All of our projects depend on the creation and advancement of direct infusion of drugs and therapies into the brain.
We have developed a technique in which lipid-like nanoparticles and other therapeutic agents can be infused directly into brain tumors to give enhanced drug efficacy with reduced side effects.
For many years, and continuing still, we have been working on development of direct drug delivery into the brain including cell transplantation, gene transfer and growth factor infusions for Parkinson's disease.
Through gene therapy, we are working to eliminate this inherited lipid storage disorder by restoring the activity of the gene responsible for Niemann-Pick disease, acid sphingomyelinase.
Prolonged treatment of Parkinson’s disease with L-DOPA may result in a characteristic movement disorder known as dyskinesia. By studying the effects of L-DOPA on the brain, we are developing gene therapy solutions to treat L-DOPA-induced dyskinesias.
Using our image-guided delivery techniques AADC activity in the brain, important in the synthesis of several neurotransmitters, may be restored by gene therapy in patients lacking the gene for AADC.
1 Month After
PET image from a human subject after receiving a low dose of AAV2-hAADC gene therapy bilaterally.
The warm colors indicate successful AADC gene transfer.
The Problem With Current PD Therapy
As Parkinson's Disease progresses, patients taking
initially respond very well to the drug. Over some years on this efficacious therapy, however, they need more and more of the drug in order to achieve the same clinical effect. Our hypothesis was that the enzyme that converts the precursor, L-DOPA, into the active neurotransmitter,
, was being depleted as the neurons that made the enzyme,
, died off. The loss of this key enzyme makes it harder for the brain to make sufficient amounts of dopamine. The high doses of L-DOPA needed by these patients begins to generate serious side effects as parts of the brain that have not lost so much AADC are over stimulated by the high doses of L-DOPA.
Over 10 years ago, we began to explore whether replacement of sufficient AADC in those parts of the brain that did not have enough AADC (
) might normalize the response to low doses of L-DOPA. In order to do this, we turned to the then new field of gene therapy. By inserting the human AADC gene into a recombinant non-pathogenic virus called AAV2 (adeno-associated virus), we created AAV2-hAADC and developed this viral vector as a therapy for PD patients whose L-DOPA responsiveness was failing. Animal studies showed that the AAV2-hAADC vector was safe and effective, driving clinical improvement in Parkinsonian monkeys for over 8 years. With the help of industry partners including Avigen and Genzyme, this work culminated in a clinical trial at UCSF.
The concept of AAV2-hAADC therapy is deceptively simple. Make a
, inject it into the brain, and that's it. But, in order to make sure that the vector is delivered to exactly the right part of the brain, we had to learn a huge amount about how AAV2 moves through brain tissue. A special delivery cannula had to be invented. An imaging technology (
) had to be developed so we could visualize and measure the amount of AADC enzyme that the viral vector was generating in the striatum. Finally, we had to convince the Food and Drug Administration that we were ready to try this therapy out on some courageous PD patients, to whom we owe a great debt of gratitude. All of these challenges required an ability to recruit collaborators, both academic and corporate, to make this therapy a reality. As we have undertaken this development path over the last decade, we have learned many lessons, often hard-won, about what it takes to push cutting-edge therapies forward into clinical practice. Of course, we did not do all this on our own. We are indebted to our colleagues at Avigen who supported some of the preclinical development for this project, and our partners at Genzyme who have moved the project through its initial clinical trial. Colleagues at UCSF completed the Phase 1 study at UCSF [see the CBS news story on the Phase 1 trial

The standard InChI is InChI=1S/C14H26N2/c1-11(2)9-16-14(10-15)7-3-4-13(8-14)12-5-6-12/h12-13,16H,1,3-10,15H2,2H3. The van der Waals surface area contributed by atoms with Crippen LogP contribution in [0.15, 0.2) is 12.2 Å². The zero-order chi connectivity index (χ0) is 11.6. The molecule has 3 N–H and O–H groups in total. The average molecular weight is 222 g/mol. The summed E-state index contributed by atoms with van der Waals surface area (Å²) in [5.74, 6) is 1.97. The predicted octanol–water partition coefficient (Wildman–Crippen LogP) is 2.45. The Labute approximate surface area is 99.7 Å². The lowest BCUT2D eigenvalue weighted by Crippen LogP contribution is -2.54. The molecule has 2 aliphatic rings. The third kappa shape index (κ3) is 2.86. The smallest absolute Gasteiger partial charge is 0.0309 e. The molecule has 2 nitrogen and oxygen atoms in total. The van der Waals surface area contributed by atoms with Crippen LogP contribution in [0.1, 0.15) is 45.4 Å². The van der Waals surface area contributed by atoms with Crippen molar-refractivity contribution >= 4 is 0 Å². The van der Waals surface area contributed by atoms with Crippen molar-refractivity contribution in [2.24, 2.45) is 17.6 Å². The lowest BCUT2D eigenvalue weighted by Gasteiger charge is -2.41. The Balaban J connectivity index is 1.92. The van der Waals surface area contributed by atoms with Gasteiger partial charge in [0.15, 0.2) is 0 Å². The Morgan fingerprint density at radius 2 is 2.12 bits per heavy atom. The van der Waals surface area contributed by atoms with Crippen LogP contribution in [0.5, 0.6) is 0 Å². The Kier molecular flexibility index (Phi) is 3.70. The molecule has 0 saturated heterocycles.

]. At UCSF, Dr. Michael Aminoff of the Movement Disorders Clinic in the Department of Neurology is the Clinical Principal Investigator for the study. Dr. Philip Starr and Dr. Paul Larson of the Department of Neurological Surgery perform the surgical infusion of the vector. The study is currently sponsored by Genzyme Inc.
A follow-up clinical trial is set to commence in 2012-2013.
A Promising New Drug
In addition to supplementing neurons with the enzyme hAADC, we have researched methods to preserve dying neurons associated with Parkinson's disease. Glial-derived neurotrophic factor (GDNF) is a protein that promotes the survival of these neurons. By injecting GDNF into the putamen, previously dying cells stay alive. Furthermore, using gene therapy, we can produce the GDNF protein locally within the putamen via an AAV2-GDNF vector delivered in the same way we deliver our AAV2-AADC vector, but now with the added control and precision of our MRI-guided convection enhanced delivery system. Our preclinical studies show that GDNF induces a restoration of the dopamine system and has significant impact in improving motor function in Parkinsonian subjects. We plan to extend these primate studies into a clinical trial starting in 2012.